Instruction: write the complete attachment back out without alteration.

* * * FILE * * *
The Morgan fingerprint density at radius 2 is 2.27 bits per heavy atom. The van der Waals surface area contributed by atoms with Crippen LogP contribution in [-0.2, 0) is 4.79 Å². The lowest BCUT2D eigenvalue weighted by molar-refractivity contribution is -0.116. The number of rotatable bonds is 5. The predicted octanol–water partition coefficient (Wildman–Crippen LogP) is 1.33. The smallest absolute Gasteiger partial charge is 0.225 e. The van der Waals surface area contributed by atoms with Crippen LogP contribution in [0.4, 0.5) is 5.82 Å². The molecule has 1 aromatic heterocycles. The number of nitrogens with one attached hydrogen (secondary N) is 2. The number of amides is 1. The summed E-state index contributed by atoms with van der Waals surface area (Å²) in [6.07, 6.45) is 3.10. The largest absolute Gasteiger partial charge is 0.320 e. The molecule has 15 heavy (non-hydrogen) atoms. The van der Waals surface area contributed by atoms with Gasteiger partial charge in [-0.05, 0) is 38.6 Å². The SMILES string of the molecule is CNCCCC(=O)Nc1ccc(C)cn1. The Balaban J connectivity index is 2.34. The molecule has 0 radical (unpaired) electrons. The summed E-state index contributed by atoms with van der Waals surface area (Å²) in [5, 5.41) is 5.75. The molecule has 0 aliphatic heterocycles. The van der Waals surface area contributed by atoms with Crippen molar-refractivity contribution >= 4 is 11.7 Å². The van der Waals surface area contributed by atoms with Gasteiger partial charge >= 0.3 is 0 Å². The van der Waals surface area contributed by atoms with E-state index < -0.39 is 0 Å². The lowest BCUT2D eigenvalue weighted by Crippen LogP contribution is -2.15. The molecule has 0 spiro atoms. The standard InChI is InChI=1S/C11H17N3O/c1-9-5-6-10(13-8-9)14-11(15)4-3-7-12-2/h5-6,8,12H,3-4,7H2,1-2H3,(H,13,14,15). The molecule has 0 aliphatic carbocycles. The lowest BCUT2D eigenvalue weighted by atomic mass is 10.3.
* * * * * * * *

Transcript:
The Morgan fingerprint density at radius 2 is 2.27 bits per heavy atom. The van der Waals surface area contributed by atoms with Crippen LogP contribution in [-0.2, 0) is 4.79 Å². The lowest BCUT2D eigenvalue weighted by molar-refractivity contribution is -0.116. The number of rotatable bonds is 5. The predicted octanol–water partition coefficient (Wildman–Crippen LogP) is 1.33. The smallest absolute Gasteiger partial charge is 0.225 e. The van der Waals surface area contributed by atoms with Crippen LogP contribution in [0.4, 0.5) is 5.82 Å². The molecule has 1 aromatic heterocycles. The number of nitrogens with one attached hydrogen (secondary N) is 2. The number of amides is 1. The summed E-state index contributed by atoms with van der Waals surface area (Å²) in [6.07, 6.45) is 3.10. The largest absolute Gasteiger partial charge is 0.320 e. The molecule has 15 heavy (non-hydrogen) atoms. The van der Waals surface area contributed by atoms with Gasteiger partial charge in [-0.05, 0) is 38.6 Å². The SMILES string of the molecule is CNCCCC(=O)Nc1ccc(C)cn1. The Balaban J connectivity index is 2.34. The molecule has 0 radical (unpaired) electrons. The summed E-state index contributed by atoms with van der Waals surface area (Å²) in [5, 5.41) is 5.75. The molecule has 0 aliphatic heterocycles. The van der Waals surface area contributed by atoms with Crippen molar-refractivity contribution >= 4 is 11.7 Å². The van der Waals surface area contributed by atoms with Gasteiger partial charge >= 0.3 is 0 Å². The van der Waals surface area contributed by atoms with E-state index < -0.39 is 0 Å². The lowest BCUT2D eigenvalue weighted by Crippen LogP contribution is -2.15. The molecule has 0 spiro atoms. The standard InChI is InChI=1S/C11H17N3O/c1-9-5-6-10(13-8-9)14-11(15)4-3-7-12-2/h5-6,8,12H,3-4,7H2,1-2H3,(H,13,14,15). The molecule has 0 aliphatic carbocycles. The lowest BCUT2D eigenvalue weighted by atomic mass is 10.3.